DC museums seek to preserve art posted to fence around White House: report

DC museums seek to preserve art posted to fence around White House: report
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Some Washington, D.C., museums have reportedly mounted an effort to preserve the dozens of posters, signs and works of art placed on the fencing around the White House in wake of the protests following the death of George Floyd

Officials at the African American Museum of History and Culture and other local venues launched the effort earlier this week after the National Park Service announced it would would start removing the additional barriers placed around Lafayette Square, according to The Washington Post

The barriers had been added in areas surrounding the White House as demonstrations grew in response to the death of Floyd, a black man who was killed after a white Minneapolis police officer knelt on his neck for nearly nine minutes. 

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In the days since the fencing was erected, the barrier became a makeshift memorial and sounding board, full of tributes to victims of police brutality and messages calling for an end to systemic racism.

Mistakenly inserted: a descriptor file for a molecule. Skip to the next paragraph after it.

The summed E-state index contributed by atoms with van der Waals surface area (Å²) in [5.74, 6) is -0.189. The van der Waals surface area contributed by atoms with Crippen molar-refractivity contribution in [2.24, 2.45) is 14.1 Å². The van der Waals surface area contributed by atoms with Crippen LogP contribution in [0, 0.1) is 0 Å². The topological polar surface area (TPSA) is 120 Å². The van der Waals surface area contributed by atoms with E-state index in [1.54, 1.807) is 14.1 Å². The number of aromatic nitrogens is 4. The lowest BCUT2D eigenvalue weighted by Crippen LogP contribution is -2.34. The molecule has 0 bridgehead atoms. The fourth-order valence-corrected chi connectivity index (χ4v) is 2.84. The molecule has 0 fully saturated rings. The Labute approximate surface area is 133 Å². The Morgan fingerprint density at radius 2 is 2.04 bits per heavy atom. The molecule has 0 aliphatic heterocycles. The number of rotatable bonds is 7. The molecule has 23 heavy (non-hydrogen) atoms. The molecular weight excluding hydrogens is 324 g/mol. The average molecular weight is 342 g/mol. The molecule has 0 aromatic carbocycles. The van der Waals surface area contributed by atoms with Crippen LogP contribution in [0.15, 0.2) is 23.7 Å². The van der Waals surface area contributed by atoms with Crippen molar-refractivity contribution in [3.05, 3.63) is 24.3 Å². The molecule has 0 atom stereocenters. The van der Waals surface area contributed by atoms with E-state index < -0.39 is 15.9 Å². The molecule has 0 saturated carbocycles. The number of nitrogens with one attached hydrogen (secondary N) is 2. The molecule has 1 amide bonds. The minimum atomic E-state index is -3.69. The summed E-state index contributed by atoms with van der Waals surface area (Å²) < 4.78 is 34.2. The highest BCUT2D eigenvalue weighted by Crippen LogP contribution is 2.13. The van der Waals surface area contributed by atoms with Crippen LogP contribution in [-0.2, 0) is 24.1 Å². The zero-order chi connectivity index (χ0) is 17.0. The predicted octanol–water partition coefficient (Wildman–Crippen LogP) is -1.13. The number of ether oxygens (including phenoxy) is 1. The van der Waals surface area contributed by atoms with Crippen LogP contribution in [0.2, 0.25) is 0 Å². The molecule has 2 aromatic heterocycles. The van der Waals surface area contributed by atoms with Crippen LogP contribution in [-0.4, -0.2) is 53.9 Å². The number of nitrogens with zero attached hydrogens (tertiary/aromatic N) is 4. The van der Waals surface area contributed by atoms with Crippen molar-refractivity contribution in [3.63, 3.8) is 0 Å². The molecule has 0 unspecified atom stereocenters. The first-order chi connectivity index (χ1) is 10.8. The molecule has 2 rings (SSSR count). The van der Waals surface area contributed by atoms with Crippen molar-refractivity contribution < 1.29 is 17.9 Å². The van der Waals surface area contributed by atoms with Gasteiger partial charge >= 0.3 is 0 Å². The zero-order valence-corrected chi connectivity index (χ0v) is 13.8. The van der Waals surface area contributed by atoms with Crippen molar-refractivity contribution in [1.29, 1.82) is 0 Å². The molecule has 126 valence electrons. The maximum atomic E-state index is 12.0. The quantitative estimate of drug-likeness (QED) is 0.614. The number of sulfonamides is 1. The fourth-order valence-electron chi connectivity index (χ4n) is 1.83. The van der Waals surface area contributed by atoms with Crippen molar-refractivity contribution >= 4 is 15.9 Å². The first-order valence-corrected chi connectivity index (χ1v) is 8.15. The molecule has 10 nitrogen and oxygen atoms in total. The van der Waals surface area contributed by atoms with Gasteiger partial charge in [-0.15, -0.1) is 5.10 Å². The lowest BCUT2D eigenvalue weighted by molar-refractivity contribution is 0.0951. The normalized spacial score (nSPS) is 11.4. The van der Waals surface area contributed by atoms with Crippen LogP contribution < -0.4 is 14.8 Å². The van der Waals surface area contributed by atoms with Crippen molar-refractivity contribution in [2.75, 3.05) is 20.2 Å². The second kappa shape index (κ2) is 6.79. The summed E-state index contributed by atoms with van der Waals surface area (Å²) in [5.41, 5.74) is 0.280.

By Monday, the fencing was overwhelmed with "Black Lives Matter" posters and signs denouncing President TrumpDonald John TrumpDeWine tests negative for coronavirus a second time Several GOP lawmakers express concern over Trump executive orders Beirut aftermath poses test for US aid to frustrating ally MORE and calling to "defund the police." Several signs included the phrase, "I can't breathe," a reference to Floyd's cries for help as the officer knelt on his neck. 

"If you are more upset by how we are protesting than why we are protesting... you are part of the problem," one sign read. 

"Breathe free," another read. 

The fencing around Lafayette Square was installed on June 2, a day after law enforcement used smoke canisters and other aggressive tactics to disperse protesters peacefully demonstrating, minutes before Trump walked through the area for a photo-op at nearby St. John's Episcopal Church. 

Fencing around the south side of Lafayette Square was removed on Wednesday. The Secret Service told The Hill that it is in "continuing discussions" with the U.S. Park Police regarding the temporary security fencing around Lafayette Park. 

The Hill has reached out to the African American Museum of History and Culture for further comment.